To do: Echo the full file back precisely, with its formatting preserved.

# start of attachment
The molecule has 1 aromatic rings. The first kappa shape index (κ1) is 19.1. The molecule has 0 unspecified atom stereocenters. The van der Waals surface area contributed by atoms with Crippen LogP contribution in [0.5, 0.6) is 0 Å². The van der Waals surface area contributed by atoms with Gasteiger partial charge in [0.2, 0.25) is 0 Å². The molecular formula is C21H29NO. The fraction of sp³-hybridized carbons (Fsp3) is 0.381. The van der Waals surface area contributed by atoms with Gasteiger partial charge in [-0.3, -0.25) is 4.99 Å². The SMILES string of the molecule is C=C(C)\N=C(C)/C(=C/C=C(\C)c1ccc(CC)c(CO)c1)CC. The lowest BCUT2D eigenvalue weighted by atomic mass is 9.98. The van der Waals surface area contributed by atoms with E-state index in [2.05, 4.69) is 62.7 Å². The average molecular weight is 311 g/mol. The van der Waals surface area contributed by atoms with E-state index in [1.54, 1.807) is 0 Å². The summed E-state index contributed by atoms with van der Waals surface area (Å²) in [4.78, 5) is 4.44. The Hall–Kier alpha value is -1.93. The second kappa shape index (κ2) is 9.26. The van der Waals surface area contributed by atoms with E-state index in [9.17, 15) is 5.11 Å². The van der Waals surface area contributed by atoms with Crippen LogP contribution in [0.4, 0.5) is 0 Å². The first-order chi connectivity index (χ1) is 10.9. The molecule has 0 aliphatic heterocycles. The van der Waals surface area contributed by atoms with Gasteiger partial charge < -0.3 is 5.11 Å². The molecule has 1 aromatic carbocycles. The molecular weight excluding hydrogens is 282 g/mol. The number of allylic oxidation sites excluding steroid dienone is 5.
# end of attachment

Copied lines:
The molecule has 1 aromatic rings. The first kappa shape index (κ1) is 19.1. The molecule has 0 unspecified atom stereocenters. The van der Waals surface area contributed by atoms with Crippen LogP contribution in [0.5, 0.6) is 0 Å². The van der Waals surface area contributed by atoms with Gasteiger partial charge in [0.2, 0.25) is 0 Å². The molecular formula is C21H29NO. The fraction of sp³-hybridized carbons (Fsp3) is 0.381. The van der Waals surface area contributed by atoms with Gasteiger partial charge in [-0.3, -0.25) is 4.99 Å². The SMILES string of the molecule is C=C(C)\N=C(C)/C(=C/C=C(\C)c1ccc(CC)c(CO)c1)CC. The lowest BCUT2D eigenvalue weighted by atomic mass is 9.98. The van der Waals surface area contributed by atoms with E-state index in [2.05, 4.69) is 62.7 Å². The average molecular weight is 311 g/mol. The van der Waals surface area contributed by atoms with E-state index in [1.54, 1.807) is 0 Å². The summed E-state index contributed by atoms with van der Waals surface area (Å²) in [4.78, 5) is 4.44. The Hall–Kier alpha value is -1.93. The second kappa shape index (κ2) is 9.26. The van der Waals surface area contributed by atoms with E-state index in [9.17, 15) is 5.11 Å². The van der Waals surface area contributed by atoms with Crippen LogP contribution in [0.4, 0.5) is 0 Å². The first-order chi connectivity index (χ1) is 10.9. The molecule has 0 aliphatic heterocycles. The van der Waals surface area contributed by atoms with Gasteiger partial charge < -0.3 is 5.11 Å². The molecule has 1 aromatic carbocycles. The molecular weight excluding hydrogens is 282 g/mol. The number of allylic oxidation sites excluding steroid dienone is 5.